The Auburn University Environmental Institute’s (AUEI) Black Belt Environmental Science and Arts Program (BBESAP) reaches out to underserved youth in the Black Belt region of Alabama. BBESAP is an off-campus environmental education project designed to increase the appreciation, knowledge and conservation of natural resources by the region’s students, and teachers. The program targets public school students (grades 5-8) in the Black Belt region and provides special outdoor classroom field days offering educational opportunities and career development exposure in a non-traditional setting.
The program format is designed to stimulate academic achievement in science and the arts. The program is intended to complement and enhance the classroom curriculum in science by conducting hands-on environmental science modules. The environmental education efforts are further enhanced through literary and visual art modules. Such activities demonstrate to students how environmental awareness is not a purely scientific endeavor but can include works of art and literature.
Since spring 2005, 143 field days and programs were conducted and over 5,401 students from 13 different Barbour, Bullock, Wilcox, Monroe and Macon County Schools attended. Examples of science modules included tree identification, fossils, mosaic, trail walks, reptiles and amphibians comparison, pond ecology, hydrology characteristics, bats, and carnivorous plants. Art-related modules included nature photography, farm life depiction, haiku poetry and nature journals. More detailed descriptions and photos are found on the module page.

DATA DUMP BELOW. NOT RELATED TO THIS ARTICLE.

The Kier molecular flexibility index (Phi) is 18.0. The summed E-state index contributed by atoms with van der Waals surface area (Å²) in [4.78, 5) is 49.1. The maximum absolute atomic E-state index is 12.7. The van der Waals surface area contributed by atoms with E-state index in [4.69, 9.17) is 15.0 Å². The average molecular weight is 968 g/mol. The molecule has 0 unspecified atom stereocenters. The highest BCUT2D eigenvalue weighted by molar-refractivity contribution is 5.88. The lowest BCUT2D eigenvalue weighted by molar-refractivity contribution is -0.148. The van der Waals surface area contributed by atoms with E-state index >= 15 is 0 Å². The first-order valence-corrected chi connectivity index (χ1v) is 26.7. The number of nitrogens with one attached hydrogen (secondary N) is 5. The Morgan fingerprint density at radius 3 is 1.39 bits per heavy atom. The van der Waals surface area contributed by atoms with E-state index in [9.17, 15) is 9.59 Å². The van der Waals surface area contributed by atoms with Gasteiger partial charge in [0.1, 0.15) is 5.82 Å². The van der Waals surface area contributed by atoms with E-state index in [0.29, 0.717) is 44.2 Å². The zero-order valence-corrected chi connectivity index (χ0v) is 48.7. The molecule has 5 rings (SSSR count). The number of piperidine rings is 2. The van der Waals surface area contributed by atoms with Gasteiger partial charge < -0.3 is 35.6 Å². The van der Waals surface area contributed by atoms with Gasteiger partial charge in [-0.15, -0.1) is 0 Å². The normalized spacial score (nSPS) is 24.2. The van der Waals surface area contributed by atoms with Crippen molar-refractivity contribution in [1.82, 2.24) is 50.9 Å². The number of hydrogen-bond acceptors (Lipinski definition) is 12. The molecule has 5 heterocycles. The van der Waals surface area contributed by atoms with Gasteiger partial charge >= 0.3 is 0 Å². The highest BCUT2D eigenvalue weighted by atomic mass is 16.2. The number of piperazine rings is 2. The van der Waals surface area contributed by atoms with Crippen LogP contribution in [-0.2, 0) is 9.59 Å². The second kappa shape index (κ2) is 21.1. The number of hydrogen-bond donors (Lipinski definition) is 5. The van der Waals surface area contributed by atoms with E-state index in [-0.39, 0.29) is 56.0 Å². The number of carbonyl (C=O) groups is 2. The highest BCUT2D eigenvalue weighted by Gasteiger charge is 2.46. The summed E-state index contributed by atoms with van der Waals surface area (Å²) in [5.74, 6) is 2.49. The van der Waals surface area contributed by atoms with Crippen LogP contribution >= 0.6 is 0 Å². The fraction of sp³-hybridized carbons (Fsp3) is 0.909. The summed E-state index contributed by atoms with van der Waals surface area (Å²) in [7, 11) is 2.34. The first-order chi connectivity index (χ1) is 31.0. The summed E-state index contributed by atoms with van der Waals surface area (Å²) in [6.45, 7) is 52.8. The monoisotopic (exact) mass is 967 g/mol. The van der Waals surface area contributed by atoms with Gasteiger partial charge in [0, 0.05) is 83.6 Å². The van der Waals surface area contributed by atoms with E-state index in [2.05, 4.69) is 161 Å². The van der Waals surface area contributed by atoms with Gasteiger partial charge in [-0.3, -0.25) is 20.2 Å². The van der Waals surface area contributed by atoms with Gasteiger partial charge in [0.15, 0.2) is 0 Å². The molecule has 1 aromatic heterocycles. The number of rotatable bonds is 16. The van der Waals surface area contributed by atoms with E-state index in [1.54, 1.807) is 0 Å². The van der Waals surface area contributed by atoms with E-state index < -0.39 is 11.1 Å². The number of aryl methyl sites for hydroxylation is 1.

In fall 2012, students from D. C. Wolfe in Macon County were treated to a visit from Glenn and Heidi Reed of Myrtle Beach South Carolina. The Reeds own an Internet business called "Where on Earth?" and have generously donated geology and fossil materials to the program for several years. The Reeds shared their love of nature's marvels and mysteries with students at the Wehle Nature Center. They brought a collection of art made from animal pieces to demonstrate how native peoples and cultures waste no part of the animals they hunt. The Reeds presented a variety of pieces from Eskimo-carved walrus tusks to wolf pelts and shark jaws. Each student left with a starter collection of shark teeth and fossils donated by Glenn and Heidi.
The Reeds have volunteered to teach 13 programs for AUEI's Black Belt Education Program since 2009.
Last Updated: Jan 10, 2013